SEC Commissioner Allison Lee has been speaking up quite a bit recently about diversity and inclusion and about climate change—and not just at SEC open meetings. In her recent dissents in voting on proposals regarding amendments to Reg S-K disclosure requirements related to the descriptions of business, legal proceedings and risk factors (see this PubCo post) and amendments to the SEC’s shareholder proposal rules (see this PubCo post), Lee did not hesitate to express her misgivings about the failure of the first proposal to mandate disclosure regarding diversity and climate change and the anticipated adverse impact of the second proposal on shareholder proposals related to ESG. In recent remarks to the Council of Institutional Investors Fall 2020 Conference, Diversity Matters, Disclosure Works, and the SEC Can Do More, and in this NYT op-ed, Lee reinforces her view that the SEC needs to do more in terms of a specific mandate for diversity and climate disclosure.
Failure to disclose perks seems to be a fairly attractive target for SEC Enforcement these days. In another fiscal year-end action, Enforcement has charged Hilton Worldwide Holdings Inc. with failure to disclose in its proxy statements various perks and personal benefits provided to its executive officers. This action has the distinction of being the result of the staff’s use of risk-based data analytics to uncover potential violations related to corporate perks. The case serves as a reminder that the analysis of whether a benefit is a disclosable perk can be complicated and is not the same as the “business purpose” test used for tax purposes.
Crest v. Padilla redux—conservative activist group challenges AB 979, California’s board diversity law for “underrepresented communities”
It didn’t take long. From the folks that brought you Crest v. Padilla (see this PubCo post), we now have the sequel, Crest v. Padilla II. You might recall that, shortly after SB 826, California’s board gender diversity bill, was signed into law, a conservative activist group challenged the new law, filing Crest v. Alex Padilla I in California state court on behalf of three California taxpayers seeking to prevent implementation and enforcement of SB 826. With AB 979 signed into law just last week (see this PubCo post), the same three plaintiffs represented by the same conservative group have now filed a similar lawsuit challenging this new law on essentially the same basis. AB 979 requires boards of public companies, including foreign corporations with principal executive offices located in California, to include specified numbers of directors from “underrepresented communities.” Framed as a “taxpayer suit” much like Crest v. Padilla I, the litigation seeks to enjoin Alex Padilla, the California Secretary of State, from expending taxpayer funds and taxpayer-financed resources to enforce or implement the law, alleging that the law’s mandate is an unconstitutional quota and violates the California constitution.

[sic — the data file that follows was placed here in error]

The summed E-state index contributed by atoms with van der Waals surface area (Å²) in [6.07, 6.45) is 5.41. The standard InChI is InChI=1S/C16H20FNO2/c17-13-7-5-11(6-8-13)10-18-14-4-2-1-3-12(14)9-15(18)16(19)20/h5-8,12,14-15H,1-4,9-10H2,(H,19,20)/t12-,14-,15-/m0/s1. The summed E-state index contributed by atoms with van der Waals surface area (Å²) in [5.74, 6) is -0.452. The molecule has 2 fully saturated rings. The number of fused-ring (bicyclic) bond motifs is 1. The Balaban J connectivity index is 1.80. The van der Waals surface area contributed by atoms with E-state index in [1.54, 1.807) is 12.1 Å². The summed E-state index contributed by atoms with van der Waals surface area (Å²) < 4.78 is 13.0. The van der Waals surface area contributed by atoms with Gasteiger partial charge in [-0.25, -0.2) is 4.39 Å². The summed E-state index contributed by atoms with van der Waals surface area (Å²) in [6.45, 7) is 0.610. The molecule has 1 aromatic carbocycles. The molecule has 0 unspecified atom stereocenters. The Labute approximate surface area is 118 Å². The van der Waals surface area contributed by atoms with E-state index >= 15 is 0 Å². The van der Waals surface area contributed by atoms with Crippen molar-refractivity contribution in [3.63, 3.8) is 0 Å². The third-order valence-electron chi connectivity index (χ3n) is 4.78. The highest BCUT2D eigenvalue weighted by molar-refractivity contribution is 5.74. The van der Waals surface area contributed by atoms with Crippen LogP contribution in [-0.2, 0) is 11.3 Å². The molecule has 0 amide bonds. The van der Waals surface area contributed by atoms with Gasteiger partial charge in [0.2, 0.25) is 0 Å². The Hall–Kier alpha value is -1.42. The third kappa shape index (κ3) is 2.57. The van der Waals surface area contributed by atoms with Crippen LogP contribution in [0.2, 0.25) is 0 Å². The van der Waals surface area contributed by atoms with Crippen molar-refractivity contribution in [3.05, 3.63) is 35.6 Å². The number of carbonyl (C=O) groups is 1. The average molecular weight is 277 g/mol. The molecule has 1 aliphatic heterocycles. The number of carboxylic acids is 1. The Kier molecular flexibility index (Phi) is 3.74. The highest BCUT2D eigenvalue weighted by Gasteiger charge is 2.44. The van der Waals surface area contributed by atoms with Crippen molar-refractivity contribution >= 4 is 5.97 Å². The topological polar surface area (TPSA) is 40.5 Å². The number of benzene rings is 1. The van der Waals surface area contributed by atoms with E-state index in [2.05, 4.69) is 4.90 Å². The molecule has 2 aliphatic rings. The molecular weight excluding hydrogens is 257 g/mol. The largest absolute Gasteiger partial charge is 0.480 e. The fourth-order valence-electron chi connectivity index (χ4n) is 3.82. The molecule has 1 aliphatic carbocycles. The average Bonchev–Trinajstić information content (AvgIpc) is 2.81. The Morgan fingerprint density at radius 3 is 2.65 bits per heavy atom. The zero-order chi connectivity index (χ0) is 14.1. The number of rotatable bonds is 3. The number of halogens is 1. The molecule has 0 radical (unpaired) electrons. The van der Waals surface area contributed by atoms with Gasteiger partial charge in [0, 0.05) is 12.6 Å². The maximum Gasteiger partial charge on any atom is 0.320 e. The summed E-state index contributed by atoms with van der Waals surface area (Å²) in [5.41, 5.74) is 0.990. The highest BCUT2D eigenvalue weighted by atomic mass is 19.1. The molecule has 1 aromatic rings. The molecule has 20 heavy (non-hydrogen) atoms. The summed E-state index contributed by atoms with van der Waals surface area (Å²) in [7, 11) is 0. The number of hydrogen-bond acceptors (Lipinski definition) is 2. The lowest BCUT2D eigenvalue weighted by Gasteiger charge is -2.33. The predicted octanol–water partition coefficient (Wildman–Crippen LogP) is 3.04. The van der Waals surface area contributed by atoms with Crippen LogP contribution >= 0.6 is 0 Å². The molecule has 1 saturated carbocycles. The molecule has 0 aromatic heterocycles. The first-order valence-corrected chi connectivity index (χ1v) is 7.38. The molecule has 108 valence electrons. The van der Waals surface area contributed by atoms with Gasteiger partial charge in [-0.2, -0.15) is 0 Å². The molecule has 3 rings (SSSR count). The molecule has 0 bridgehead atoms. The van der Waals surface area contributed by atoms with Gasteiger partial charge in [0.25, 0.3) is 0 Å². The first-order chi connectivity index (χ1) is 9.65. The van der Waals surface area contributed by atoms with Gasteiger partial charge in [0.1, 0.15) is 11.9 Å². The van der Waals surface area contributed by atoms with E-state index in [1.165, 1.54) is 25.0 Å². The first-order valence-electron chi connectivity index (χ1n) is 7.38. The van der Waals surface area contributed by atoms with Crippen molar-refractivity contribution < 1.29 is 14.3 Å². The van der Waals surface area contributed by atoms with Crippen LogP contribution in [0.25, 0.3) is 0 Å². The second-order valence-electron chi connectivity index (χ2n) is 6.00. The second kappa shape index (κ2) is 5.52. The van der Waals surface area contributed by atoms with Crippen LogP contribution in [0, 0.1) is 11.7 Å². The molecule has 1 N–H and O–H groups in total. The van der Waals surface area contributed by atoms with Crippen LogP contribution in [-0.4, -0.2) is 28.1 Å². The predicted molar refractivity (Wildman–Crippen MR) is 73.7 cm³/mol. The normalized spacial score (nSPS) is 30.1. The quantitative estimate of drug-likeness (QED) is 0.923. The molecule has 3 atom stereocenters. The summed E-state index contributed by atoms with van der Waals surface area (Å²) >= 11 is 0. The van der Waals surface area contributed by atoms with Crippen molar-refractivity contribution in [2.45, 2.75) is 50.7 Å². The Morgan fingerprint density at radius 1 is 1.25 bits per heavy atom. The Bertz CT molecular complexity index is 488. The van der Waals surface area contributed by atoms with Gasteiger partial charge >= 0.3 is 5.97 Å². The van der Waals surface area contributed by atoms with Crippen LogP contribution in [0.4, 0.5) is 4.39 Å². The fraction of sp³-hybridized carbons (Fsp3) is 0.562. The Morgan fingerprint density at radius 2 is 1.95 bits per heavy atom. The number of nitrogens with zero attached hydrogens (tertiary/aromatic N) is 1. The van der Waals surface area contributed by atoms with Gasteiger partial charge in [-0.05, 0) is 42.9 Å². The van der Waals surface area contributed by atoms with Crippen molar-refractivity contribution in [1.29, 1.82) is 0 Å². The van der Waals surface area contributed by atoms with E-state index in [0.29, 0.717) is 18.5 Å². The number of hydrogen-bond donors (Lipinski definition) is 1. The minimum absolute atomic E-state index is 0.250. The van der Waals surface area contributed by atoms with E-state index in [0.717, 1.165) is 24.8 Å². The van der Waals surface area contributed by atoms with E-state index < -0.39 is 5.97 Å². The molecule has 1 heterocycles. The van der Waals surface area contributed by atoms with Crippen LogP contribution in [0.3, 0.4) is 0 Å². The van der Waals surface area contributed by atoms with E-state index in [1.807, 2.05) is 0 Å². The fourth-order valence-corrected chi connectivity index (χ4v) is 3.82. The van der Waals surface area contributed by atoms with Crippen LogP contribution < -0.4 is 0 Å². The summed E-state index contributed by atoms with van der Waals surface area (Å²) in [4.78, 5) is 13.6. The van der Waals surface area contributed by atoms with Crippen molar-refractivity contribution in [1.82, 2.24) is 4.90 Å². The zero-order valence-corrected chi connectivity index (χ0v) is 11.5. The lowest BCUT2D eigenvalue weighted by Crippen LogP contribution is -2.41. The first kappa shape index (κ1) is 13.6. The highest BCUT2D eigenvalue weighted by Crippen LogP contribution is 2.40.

Enforcement has certainly been busy at the end of the SEC’s fiscal year, with disclosure violations receiving their fair of attention. In this action against HP Inc., the company was charged with failing to disclose known trends and uncertainties regarding the impact of sales and inventory practices, as well as failure to maintain adequate disclosure controls and procedures. HP was ordered to pay a penalty of $6 million.
[This post revises and updates my earlier post primarily to reflect the contents of the adopting release.]
At an open meeting last week, the SEC voted (once again, three to two) to adopt highly controversial amendments to the requirements for submission of shareholder proposals in Rule 14a-8. According to the adopting release, the final amendments are intended to “modernize and enhance the efficiency and integrity of the shareholder-proposal process for the benefit of all shareholders.” The final amendments modify the eligibility criteria for submission of proposals, as well as the resubmission thresholds; provide that a person may submit only one proposal per meeting, whether as a shareholder or acting as a representative; prohibit aggregation of holdings for purposes of satisfying the ownership thresholds; facilitate engagement with the proponent; and update other procedural requirements. Notably, the submission threshold has not been amended since 1998, and the resubmission threshold since 1954. The rulemaking generated an energetic—some might say heated—discussion among the Commissioners in the course of the long meeting, as well as substantial pushback through the public comment process, discussed in more detail in this PubCo post and this PubCo post.
Social unrest currently roiling the U.S. body politic has brought systemic racial inequity and injustice into sharp focus. Why, after decades of public statements and corporate commitments to enhancing racial diversity has so little progress been made? Because, as it’s often said, change starts at the top, one avenue to begin to address these issues is to increase the number of African-Americans and ethnic and other underrepresented minorities represented on boards of directors. Yesterday afternoon, California Governor Gavin Newsom signed into law AB 979, designed to do for “underrepresented communities” on boards of directors what SB 826 did for board gender diversity. (See this PubCo post.) As reported in the Sacramento Bee, prior to signing the bill, Newsom said that “[w]hen we talk about racial justice, we talk about empowerment, we talk about power and we need to talk about seats at the table.”